In Ireland, metrics are already being collated. The HEA has a series of these published as part of the Landscape process. Institutional profiles already exist and are being used by the HEA. Here is an example of some of the output:

The comments by Muiris OConnor at the conference highlighted that despite the gaps in this data set there are some pretty easy conclusions that can be drawn: a) Irish universities are very responsive to rankings and b) very sensitive to the funding environment. These types of analyses we're used in Norway to facilitate a programme of higher education institution mergers. The HEA Landscape Implementation document has a significant plan for mergers within the Institutes of Technology sector and for the rationalization of course offerings across the entire higher education sector.

Universities had allowed and caused this shift to indicators and evaluation in the name of transparency and the justification of mission creep. Universities happily accepted the kings silver and only later realized it came with the kings writ. Harvard famously accepted government funding but only after negotiations that met their terms, a stark contrast to Europe. In America universities have suffered their own problems with quality. Over the past decade popular and scholarly books and articles have attacked universities for their poor quality undergraduate education provision or political partisanship or excessively beholden arrangements with industry. This has chipped away at the trust in academia as a profession and an institution. Work presented by Professor George Kuh shows how the American university system is trying to address this lack of trust and confidence with evidence. The OECD is trying to do this on an international basis with AHELO but that project has hit several stumbling blocks.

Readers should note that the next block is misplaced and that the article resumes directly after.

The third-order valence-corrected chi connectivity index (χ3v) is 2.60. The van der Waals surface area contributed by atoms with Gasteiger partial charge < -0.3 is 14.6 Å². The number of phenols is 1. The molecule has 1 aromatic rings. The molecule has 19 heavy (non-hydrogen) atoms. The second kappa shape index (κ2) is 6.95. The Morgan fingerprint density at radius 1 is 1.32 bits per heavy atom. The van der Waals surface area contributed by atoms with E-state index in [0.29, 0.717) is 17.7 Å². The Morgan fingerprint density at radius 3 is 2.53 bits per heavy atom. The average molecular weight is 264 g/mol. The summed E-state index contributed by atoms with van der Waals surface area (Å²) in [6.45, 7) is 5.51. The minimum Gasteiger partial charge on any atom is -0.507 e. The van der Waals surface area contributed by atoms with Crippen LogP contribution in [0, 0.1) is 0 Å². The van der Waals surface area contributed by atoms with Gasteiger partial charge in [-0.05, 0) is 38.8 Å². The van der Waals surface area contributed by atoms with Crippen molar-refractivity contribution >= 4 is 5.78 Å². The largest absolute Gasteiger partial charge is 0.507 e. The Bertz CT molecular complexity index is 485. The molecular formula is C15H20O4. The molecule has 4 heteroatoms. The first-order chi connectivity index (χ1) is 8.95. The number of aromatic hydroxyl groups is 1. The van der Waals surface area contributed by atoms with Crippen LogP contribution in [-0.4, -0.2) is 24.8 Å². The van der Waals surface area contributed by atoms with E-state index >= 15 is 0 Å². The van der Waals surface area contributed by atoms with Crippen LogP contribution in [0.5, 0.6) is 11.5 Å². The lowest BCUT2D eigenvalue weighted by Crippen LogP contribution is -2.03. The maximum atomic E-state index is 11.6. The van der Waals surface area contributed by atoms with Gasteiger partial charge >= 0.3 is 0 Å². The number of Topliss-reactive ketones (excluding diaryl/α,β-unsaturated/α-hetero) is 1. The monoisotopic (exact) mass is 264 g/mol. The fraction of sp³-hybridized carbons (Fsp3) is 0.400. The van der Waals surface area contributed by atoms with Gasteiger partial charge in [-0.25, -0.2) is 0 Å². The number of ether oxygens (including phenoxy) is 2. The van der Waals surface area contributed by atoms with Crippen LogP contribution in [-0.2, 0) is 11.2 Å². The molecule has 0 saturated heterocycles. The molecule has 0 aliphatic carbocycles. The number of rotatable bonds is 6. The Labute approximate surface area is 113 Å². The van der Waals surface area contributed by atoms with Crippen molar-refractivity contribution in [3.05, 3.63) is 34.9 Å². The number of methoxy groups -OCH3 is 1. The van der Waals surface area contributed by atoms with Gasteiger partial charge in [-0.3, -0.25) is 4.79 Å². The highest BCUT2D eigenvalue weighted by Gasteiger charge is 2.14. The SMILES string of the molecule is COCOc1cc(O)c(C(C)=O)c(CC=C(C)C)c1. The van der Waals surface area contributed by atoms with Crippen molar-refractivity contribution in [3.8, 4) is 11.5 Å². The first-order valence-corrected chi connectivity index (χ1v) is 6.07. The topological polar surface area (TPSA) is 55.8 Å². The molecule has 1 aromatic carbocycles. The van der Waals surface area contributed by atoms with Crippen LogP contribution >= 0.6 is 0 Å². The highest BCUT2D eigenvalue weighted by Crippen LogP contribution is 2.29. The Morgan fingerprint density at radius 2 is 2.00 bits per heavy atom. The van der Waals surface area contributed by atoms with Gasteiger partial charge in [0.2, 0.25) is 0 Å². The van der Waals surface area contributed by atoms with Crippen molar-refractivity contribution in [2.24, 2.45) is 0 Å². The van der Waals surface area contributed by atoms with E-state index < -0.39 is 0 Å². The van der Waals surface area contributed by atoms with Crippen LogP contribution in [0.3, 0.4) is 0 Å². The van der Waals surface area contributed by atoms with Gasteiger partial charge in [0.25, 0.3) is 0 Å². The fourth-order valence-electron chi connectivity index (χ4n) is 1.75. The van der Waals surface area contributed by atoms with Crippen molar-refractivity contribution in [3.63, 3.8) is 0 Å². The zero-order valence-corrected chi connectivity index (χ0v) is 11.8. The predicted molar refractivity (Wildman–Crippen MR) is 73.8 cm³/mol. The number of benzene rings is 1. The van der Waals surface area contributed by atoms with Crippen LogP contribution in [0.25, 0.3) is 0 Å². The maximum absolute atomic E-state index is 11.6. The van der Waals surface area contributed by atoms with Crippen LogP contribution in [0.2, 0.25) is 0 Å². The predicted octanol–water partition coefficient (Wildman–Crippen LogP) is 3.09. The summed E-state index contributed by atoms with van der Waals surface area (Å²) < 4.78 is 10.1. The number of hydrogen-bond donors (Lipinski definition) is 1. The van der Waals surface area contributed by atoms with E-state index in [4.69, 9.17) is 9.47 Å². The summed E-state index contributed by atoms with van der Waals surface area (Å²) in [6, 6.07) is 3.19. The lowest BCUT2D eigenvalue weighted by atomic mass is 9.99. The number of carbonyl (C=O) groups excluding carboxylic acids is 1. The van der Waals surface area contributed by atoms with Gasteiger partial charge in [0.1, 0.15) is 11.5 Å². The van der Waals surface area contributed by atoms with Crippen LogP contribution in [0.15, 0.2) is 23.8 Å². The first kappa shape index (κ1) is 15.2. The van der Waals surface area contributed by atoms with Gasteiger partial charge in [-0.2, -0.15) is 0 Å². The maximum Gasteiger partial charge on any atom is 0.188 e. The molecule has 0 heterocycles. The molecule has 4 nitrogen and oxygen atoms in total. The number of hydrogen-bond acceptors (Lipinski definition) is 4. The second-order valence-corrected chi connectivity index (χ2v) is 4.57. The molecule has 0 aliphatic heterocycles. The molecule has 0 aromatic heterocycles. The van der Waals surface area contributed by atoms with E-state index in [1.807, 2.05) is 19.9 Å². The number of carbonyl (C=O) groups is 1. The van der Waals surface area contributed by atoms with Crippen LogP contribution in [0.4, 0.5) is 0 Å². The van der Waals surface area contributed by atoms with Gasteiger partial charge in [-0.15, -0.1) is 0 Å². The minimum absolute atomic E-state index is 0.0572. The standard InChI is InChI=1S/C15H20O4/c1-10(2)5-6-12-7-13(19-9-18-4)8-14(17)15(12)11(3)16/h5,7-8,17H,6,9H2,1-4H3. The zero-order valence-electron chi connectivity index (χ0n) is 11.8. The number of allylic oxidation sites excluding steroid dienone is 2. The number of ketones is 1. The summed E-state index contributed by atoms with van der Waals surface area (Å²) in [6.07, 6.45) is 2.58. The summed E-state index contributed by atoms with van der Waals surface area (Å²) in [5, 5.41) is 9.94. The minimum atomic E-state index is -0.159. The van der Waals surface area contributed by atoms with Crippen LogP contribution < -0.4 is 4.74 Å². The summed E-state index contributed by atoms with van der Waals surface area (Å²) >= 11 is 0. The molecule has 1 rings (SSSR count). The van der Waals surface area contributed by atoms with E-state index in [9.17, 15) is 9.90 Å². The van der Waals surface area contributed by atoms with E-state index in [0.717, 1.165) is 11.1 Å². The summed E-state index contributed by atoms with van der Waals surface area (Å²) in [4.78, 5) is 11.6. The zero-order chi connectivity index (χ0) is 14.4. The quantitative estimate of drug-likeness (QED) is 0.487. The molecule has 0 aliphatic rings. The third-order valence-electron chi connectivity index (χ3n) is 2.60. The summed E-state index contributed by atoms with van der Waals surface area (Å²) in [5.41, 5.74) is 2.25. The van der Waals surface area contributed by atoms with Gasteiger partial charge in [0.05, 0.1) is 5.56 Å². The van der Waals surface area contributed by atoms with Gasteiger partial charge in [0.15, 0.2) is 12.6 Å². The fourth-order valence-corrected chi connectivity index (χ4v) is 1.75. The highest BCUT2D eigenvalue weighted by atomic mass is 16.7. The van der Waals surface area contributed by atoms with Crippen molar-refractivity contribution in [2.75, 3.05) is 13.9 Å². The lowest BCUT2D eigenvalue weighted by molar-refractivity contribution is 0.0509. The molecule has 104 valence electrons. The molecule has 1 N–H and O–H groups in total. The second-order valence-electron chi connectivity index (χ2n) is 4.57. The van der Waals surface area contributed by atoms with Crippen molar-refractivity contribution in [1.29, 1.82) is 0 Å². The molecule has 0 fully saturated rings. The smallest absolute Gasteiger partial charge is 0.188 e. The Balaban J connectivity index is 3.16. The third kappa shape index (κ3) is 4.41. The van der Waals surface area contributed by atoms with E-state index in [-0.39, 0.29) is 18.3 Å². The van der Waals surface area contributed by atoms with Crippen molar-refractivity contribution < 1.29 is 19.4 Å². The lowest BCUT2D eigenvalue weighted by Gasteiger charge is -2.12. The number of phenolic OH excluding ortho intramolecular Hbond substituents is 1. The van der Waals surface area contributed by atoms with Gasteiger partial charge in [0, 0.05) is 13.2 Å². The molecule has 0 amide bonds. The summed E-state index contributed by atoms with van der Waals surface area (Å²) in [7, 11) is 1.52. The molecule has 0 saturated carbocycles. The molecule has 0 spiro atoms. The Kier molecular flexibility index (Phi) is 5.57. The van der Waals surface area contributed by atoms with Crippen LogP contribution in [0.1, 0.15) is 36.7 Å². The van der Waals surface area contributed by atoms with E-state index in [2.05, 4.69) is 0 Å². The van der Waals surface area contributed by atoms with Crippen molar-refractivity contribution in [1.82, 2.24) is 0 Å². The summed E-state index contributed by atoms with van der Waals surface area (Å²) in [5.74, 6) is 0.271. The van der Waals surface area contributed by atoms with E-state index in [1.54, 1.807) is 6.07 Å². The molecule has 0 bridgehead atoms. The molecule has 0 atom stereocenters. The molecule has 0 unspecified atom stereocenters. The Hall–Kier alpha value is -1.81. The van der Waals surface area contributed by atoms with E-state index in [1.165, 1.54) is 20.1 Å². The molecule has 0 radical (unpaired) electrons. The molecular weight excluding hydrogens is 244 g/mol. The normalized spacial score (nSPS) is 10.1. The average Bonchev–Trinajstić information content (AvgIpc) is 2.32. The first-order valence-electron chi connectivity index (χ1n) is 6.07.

The brave new world of academia is now upon us. Unless academics and not just their ministers and administrators begin to engage with these metrics they will be managed and asked to perform tasks that will cut to the very core of academic freedom. (A post on that to follow.) The good thing about this conference and the entire new world of the European Higher Education Area is that Ireland has been the launching pad and the Minister for Education is committed to it's success. Ireland and it's universities therefore have tremendous leverage to ensure that U-Multirank and it's application happen in the most sensible way possible. If academics ignore this opportunity they will be quoting Edmund Burke: But the age of chivalry is gone. That of the sophisters, economists, and calculators, has succeeded; and the glory of Europe is extinguished for ever. Let us hope that the inheritors of Burke ensure the apotheosis and not the abasement of European higher education.

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Posted in Sport Post Date 12/23/2016